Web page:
I've been thinking about this since the announcement occured and although I've already written my thoughts in a forum specific to topic I'm curious if they may have more weight in my blog where they are certainly less likely to get drowned out.

I've been an Uru fan since it's original debut over 4 years ago. I was quite upset with the original premature termination by a seemingly-panicking Ubisoft. I've retold that story a few terms, most recently as an aside in my thoughts on The Tragedy of Mythica. At the time it seemed obvious that Ubisoft had failed to give the matter due consideration: it seemed incredible that the project was canceled in essentially the 11th hour.

GameTap stepped in to resurrect the property, nearly three years after the original shutdown, and gave it an entire year to attract an audience, and stabilize as a platform. GameTap has recently announced that after this first year the company could not justify costs of Uru and that Uru would be shutdown.

I don't have any hard feelings this time, it seems like a clean break and an honest business decision.

Part of this is because I'm something of an [Adult Swim] fan. [as] has made a name for itself as being the home of a lot of niche (and some not so niche) comedy and anime programming, attracting mostly just the college student demographic, but making that work as a viable business decision. [as]'s comedy shows have been some of the most experimental/ludicrous comedy on television for the last few years, and amazing risks have been taken. (Cartoon Network/[Adult Swim] and GameTap are sister organizations within the Turner organization under media giant Time Warner.)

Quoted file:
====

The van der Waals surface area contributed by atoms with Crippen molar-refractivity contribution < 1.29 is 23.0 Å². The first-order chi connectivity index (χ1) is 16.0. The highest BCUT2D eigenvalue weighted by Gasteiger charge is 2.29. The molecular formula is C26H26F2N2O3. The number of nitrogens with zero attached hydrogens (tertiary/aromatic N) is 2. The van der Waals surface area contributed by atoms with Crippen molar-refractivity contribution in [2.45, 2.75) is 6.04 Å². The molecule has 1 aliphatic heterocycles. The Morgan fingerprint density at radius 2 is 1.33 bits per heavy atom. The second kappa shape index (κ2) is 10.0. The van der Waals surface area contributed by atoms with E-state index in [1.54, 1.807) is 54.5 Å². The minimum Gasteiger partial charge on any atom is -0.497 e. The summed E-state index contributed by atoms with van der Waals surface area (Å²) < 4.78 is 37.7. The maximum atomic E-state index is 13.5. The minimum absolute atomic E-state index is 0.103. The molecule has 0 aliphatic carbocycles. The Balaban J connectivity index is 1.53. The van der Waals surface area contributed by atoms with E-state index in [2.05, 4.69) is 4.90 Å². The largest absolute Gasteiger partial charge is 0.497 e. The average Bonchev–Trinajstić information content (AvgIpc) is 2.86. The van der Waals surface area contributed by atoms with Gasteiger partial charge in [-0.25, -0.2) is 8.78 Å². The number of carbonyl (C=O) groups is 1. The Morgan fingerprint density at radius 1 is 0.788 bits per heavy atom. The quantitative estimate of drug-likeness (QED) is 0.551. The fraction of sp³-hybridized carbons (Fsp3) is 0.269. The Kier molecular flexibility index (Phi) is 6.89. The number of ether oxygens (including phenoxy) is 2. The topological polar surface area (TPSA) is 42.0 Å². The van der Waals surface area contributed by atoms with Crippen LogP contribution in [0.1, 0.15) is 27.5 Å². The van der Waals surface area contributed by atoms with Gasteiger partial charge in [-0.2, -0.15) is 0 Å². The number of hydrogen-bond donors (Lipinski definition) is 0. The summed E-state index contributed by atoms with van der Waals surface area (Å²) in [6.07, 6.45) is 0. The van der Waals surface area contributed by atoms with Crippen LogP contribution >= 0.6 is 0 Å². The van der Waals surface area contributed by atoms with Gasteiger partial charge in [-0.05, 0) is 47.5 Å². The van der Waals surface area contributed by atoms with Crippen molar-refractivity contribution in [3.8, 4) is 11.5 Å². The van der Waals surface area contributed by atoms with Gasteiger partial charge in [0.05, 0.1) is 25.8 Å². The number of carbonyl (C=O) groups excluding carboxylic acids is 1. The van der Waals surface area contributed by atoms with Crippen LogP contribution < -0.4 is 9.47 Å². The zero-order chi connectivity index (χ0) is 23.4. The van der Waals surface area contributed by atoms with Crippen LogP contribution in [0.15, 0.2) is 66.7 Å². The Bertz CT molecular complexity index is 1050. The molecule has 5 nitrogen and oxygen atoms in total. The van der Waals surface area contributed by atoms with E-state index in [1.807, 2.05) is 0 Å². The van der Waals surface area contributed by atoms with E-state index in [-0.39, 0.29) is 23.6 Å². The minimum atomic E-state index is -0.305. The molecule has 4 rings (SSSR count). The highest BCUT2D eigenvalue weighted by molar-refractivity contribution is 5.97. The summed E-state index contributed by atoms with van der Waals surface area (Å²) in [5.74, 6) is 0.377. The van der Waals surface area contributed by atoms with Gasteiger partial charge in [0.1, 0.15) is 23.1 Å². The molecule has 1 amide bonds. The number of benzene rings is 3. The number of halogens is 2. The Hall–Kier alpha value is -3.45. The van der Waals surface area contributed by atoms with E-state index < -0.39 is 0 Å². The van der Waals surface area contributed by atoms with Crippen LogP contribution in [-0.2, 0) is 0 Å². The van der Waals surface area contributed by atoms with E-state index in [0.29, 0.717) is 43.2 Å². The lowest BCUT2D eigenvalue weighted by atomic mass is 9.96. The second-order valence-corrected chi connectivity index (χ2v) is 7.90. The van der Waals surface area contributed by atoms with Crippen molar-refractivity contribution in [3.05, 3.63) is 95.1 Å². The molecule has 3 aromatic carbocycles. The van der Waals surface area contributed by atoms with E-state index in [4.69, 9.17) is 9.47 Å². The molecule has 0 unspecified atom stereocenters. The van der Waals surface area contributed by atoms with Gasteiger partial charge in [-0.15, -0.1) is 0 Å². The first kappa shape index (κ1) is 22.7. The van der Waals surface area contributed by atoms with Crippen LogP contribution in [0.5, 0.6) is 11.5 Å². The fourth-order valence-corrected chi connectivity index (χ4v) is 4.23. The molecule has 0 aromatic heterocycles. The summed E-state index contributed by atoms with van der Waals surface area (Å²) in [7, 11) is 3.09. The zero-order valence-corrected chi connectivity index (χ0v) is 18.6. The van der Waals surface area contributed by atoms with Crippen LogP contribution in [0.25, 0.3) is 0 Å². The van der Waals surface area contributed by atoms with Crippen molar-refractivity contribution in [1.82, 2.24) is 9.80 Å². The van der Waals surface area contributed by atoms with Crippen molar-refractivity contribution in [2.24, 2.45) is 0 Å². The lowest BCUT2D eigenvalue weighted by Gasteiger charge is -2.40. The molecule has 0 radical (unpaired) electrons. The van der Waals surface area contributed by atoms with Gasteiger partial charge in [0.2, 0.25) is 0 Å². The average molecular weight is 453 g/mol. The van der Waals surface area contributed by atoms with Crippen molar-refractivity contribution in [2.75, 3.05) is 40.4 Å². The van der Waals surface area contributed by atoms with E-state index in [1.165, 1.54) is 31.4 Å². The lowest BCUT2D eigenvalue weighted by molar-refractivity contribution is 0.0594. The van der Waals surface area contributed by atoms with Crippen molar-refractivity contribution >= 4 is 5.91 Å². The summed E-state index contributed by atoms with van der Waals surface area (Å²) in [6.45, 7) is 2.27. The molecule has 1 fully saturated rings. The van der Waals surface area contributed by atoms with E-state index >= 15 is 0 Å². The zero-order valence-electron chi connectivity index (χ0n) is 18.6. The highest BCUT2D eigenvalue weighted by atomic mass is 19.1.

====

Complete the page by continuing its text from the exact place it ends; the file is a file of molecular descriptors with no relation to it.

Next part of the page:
Part of this has come with something of a growing disappointment in development studio Cyan Worlds. At this point I've been treated to consistent, well-rounded episodic content from Telltale Games. On deck is American McGee's Spicy Horse promising 24 episodes of the twisted Grimm. American McGee's blog gives a definite sense of a strong, consistent development cycle for the episodes. Assuming that impression is correct and anything of a consistently fun game in each episode isn't hard. GameTap has at least found two content developers willing to commit to true episodic gaming and the associated deadlines. Cyan Worlds appears, to me as a player, to have been inconsistent in meeting content deadlines. I believe that with a TV background (where shows have always had tight content deadlines) it is quite possible that such milestones missed would be a huge concern to staff at GameTap, particularly when they have working relationships with game companies that are delivering on time. I have no idea how much of a factor that has been on the current decision, but it certainly seems a possibility to me that this would be a major concern.

In Cyan Worlds defense, they admittedly have been working on Uru with less lead time and a smaller budget than under the original deal with Ubisoft. But, I just don't think that Cyan has ever been a company for strict deadlines, preferring to focus on art and quality, and even under a larger budget with greater lead time I wonder if they would have met any sort of consistent content schedule.

I'll miss Uru, but I'm not anywhere near as interested in a second reboot, having seen this first one.

I am curious to see some final usage statistics and demographics from Cyan Worlds or GameTap. Not to question this business decision as I might have done with the Ubisoft cancellation, but more out of professional curiosity this time around. What could I expect in terms of playership if I can grab the Uru audience? It would certainly be interesting data to be able to take to a Venture Capitalist with a plan to do a game in "the Uru space". I think it could certainly be done for cheaper with a more consistent content development cycle, albeit with less focus on near-photo-realism, and I'd love to have the opportunity to build it...